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The Oxford Handbook of Biblical Studies Provides a comprehensive survey of Biblical scholarship in a variety of disciplines.

Preface

What is (or should it be are? but we shall stay with the singular) Biblical Studies? Is it a watered-down version of theology with the doctrinal parts omitted? Is it like Religious Studies, but concentrating on Judaism and Christianity? The answer is that Biblical Studies is a collection of various, and in some cases independent, disciplines clustering around a collection of texts known as the Bible whose precise limits (those of the Bible) are still a matter of disagreement among various branches of the Christian churches. These disciplines range from Archaeology, Egyptology, and Assyriology through Textual Criticism, Linguistics, History, and Sociology, to Literary Theory, Feminism, and Theology, to name only some. That these disciplines should have come to be connected with the study of the Bible results from the unique position that the Bible (however understood) has occupied in Western history, art, and culture for some 2,000 years. No comparable collection of texts has been subjected to such sustained critical examination and elucidation over such a long period of time. The present Handbook aims to indicate to readers the current state of scholarship associated with the Bible.

On the assumption that readers will concentrate upon particular chapters that interest or concern them, rather than attempt to read the Handbook from beginning to end, no attempt has been made by the editors to harmonize the contributions. Anyone who does succeed in reading it from beginning to end will notice that there is occasionally some overlap of material, not to mention differences of opinion among the contributors. Also, it will be noticeable that English-speaking contributors from North America seem to read a different set of books from those in Britain, while contributors from Germany concentrate primarily on German-speaking scholarship (an exception is the essay on feminism). These differences are representative of the state of scholarship, which has become so technical and specialized that even scholars working in a comparatively small area cannot hope to master the secondary literature produced by experts working in different countries and languages. However, in the view of the editors, the diversity that becomes apparent in the Handbook is a reliable guide to the present state of Biblical Studies.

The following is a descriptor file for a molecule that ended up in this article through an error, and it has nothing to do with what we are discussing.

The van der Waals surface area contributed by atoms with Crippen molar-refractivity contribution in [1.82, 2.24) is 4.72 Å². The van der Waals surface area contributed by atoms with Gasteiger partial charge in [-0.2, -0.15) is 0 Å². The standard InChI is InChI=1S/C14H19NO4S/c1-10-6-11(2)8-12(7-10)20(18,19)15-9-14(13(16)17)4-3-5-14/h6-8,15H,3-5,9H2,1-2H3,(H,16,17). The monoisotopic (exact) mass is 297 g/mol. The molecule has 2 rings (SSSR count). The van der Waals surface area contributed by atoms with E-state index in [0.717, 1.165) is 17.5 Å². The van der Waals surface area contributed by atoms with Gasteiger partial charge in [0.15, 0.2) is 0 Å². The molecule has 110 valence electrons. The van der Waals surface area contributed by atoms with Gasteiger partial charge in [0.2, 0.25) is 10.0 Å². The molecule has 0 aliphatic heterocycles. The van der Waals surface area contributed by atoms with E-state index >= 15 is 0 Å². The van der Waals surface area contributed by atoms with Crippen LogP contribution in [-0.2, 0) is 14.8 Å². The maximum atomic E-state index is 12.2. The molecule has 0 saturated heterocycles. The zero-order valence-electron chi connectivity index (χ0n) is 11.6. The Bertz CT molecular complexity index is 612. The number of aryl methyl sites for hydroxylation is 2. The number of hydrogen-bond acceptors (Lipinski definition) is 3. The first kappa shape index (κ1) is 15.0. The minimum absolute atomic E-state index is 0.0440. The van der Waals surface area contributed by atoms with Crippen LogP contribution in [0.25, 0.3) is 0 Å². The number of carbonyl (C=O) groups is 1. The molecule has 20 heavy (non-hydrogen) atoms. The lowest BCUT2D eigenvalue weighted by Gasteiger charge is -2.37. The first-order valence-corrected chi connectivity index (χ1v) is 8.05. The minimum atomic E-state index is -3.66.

The Handbook has taken longer to reach its final form than the editors originally envisaged. In several cases, contributors had to withdraw for personal reasons, and in one case, that of Dr Ian MacDonald, who agreed to write the chapter on ethics, his sad death before he had been able to complete the work meant that another contributor had to be sought at short notice. Also, Professor J. N. Birdsall died before his article went to press. The editors wish to record their gratitude both to those colleagues who met the original deadlines and who then had to wait longer than expected for the collection to be completed, and those who stepped in at short notice to fill unanticipated gaps.

The four essays from German colleagues have been translated by John Rogerson and approved and amended by the contributors. In the case of the highly technical essay by Johannes Floss, additional help was given by two colleagues in Aachen, Professor P. G. Meyer and Dr. P. H. Marsden. John Rogerson is also grateful to his niece Rhianna Fulford, who provided help with scanning, typing, indexing, and formatting.

Judith Lieu

J. W. Rogerson

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